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Elektrac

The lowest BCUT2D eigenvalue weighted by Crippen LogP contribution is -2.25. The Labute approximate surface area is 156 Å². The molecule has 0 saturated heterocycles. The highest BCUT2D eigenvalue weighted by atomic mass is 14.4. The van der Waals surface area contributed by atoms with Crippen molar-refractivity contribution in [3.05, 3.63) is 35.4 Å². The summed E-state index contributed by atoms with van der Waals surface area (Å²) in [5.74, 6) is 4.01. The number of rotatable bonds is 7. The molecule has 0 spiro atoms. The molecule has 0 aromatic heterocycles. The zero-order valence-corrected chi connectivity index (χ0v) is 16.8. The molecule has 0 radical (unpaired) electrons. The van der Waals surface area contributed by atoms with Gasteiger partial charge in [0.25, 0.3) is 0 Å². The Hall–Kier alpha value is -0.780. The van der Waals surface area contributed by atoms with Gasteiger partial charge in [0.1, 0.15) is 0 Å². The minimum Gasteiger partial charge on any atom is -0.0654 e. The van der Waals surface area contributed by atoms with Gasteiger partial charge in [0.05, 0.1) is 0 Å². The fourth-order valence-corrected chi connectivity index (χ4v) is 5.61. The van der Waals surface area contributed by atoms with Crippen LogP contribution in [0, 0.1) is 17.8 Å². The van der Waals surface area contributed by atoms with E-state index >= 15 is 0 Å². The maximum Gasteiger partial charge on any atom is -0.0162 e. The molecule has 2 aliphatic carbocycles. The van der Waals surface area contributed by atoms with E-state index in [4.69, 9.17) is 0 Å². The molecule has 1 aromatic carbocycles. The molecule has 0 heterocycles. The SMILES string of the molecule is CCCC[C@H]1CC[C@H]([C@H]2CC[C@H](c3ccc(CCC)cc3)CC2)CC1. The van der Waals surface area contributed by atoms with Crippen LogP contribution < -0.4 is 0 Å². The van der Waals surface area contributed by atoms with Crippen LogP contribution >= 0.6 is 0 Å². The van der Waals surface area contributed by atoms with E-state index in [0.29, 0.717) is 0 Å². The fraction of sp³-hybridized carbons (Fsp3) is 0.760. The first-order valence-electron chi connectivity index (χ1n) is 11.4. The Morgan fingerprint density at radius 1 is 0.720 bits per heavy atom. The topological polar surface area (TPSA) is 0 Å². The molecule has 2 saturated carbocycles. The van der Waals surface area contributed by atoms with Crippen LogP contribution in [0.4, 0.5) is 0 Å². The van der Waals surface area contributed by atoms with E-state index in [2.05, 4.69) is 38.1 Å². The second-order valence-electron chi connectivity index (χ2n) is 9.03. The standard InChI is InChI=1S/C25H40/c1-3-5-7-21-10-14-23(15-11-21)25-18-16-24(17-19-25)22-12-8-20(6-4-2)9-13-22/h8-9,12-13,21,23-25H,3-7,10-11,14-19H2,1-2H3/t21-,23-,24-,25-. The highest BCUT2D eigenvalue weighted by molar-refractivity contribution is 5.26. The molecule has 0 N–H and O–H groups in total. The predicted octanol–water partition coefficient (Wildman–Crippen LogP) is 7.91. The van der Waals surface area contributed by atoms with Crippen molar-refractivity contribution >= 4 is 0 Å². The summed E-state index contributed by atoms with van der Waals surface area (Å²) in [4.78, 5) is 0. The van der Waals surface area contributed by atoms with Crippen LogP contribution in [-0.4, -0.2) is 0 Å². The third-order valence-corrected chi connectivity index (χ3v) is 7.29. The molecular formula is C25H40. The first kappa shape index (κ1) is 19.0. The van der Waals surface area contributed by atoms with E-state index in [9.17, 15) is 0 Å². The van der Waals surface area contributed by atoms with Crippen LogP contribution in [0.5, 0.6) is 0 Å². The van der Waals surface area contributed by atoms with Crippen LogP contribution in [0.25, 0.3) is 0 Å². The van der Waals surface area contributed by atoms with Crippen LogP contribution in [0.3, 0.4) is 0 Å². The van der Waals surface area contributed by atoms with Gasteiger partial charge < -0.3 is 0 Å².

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  • Elektrac is the second album IDM legend Squarepusher (Tom Jenkinson) recorded with his band Shobaleader One, a mysterious group of masked figures with names like Strobe Nazard and Arg Nution. While the first Shobaleader album (d'Demonstrator) contained futuristic electro-funk tunes that sounded nothing like the manic, jazzy drum'n'bass Jenkinson is usually known for, Elektrac features live renditions of tracks from throughout his sprawling discography. The selections mainly focus on uptempo, ecstatic numbers that emphasize Jenkinson's jazz fusion roots, showcasing the more human elements present in his music. For much of the album, the group delves deeply into the Squarepusher catalog, including tracks from his releases on Rephlex and early Warp albums like Hard Normal Daddy. Performing such complex compositions would be too much for most musicians to handle, but whoever these enigmatic beings are, they are more than up to the task, and in several cases, these versions manage to be even more energetic and supercharged than the originals. "Don't Go Plastic," from Squarepusher's fusion masterpiece Music Is Rotted One Note, is tackled early on in the set, and the group manages to elevate it into something more glorious than it was before, extending its length by a few minutes and adding heaps of bugged-out keyboards and noisy guitar. "Squarepusher Theme" (from 1996's Feed Me Weird Things) is loads of fun, with drummer Company Laser managing to do the impossible and match the quadruple-time breakbeats of the original, and even increasing the tempo a bit. "E8 Boogie" blends extremely busy bass guitar work with calmer moments, ending up with a space age mutation of heavy, James Brown-inspired funk. At the end of the program, the group nails two tracks that originally featured Jenkinson's signature mangled Amen breaks. "Anstromm Feck 4" (one of the keepers from the lackluster Do You Know Squarepusher) is simply bonkers, with an exotic synth bass melody and plenty of squelchy ring modulation effects more common in Squarepusher's later material. Then they bring it all home with "Journey to Reedham," easily a contender for Squarepusher's best song overall (other than the heartbreaking "Tundra"). The video game-inspired melody blipping throughout the entire song keeps a huge grin plastered on the listener's face, and while it's unthinkable for any human to replicate the blurred drum sound of the original, the drums here are as accurate as possible for any mortal, and it sounds utterly mind-boggling. The entire album is exhilarating from top to bottom, and is easily the most exciting Squarepusher-related release in at least a decade. ~ Paul Simpson
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